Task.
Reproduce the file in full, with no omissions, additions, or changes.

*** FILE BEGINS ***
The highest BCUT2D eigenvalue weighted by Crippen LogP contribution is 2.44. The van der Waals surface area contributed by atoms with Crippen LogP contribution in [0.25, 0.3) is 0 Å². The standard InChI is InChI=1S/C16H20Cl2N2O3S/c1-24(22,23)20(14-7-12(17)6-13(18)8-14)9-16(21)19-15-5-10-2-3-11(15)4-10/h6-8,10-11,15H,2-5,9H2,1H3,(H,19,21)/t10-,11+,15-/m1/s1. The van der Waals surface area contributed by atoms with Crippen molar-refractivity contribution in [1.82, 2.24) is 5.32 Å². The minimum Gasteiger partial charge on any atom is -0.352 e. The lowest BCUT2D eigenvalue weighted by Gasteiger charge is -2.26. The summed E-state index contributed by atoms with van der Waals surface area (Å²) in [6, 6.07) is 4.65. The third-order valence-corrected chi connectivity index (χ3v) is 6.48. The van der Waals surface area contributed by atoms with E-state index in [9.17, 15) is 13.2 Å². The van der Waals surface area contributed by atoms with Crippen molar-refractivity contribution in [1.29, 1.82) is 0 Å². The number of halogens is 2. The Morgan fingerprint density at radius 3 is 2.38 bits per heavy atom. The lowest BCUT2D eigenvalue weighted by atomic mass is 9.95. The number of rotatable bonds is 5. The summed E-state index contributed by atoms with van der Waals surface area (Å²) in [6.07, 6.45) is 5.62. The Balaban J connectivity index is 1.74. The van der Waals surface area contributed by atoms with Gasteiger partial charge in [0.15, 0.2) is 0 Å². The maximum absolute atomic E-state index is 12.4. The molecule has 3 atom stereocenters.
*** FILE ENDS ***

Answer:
The highest BCUT2D eigenvalue weighted by Crippen LogP contribution is 2.44. The van der Waals surface area contributed by atoms with Crippen LogP contribution in [0.25, 0.3) is 0 Å². The standard InChI is InChI=1S/C16H20Cl2N2O3S/c1-24(22,23)20(14-7-12(17)6-13(18)8-14)9-16(21)19-15-5-10-2-3-11(15)4-10/h6-8,10-11,15H,2-5,9H2,1H3,(H,19,21)/t10-,11+,15-/m1/s1. The van der Waals surface area contributed by atoms with Crippen molar-refractivity contribution in [1.82, 2.24) is 5.32 Å². The minimum Gasteiger partial charge on any atom is -0.352 e. The lowest BCUT2D eigenvalue weighted by Gasteiger charge is -2.26. The summed E-state index contributed by atoms with van der Waals surface area (Å²) in [6, 6.07) is 4.65. The third-order valence-corrected chi connectivity index (χ3v) is 6.48. The van der Waals surface area contributed by atoms with E-state index in [9.17, 15) is 13.2 Å². The van der Waals surface area contributed by atoms with Crippen molar-refractivity contribution in [1.29, 1.82) is 0 Å². The number of halogens is 2. The Morgan fingerprint density at radius 3 is 2.38 bits per heavy atom. The lowest BCUT2D eigenvalue weighted by atomic mass is 9.95. The number of rotatable bonds is 5. The summed E-state index contributed by atoms with van der Waals surface area (Å²) in [6.07, 6.45) is 5.62. The Balaban J connectivity index is 1.74. The van der Waals surface area contributed by atoms with Gasteiger partial charge in [0.15, 0.2) is 0 Å². The maximum absolute atomic E-state index is 12.4. The molecule has 3 atom stereocenters.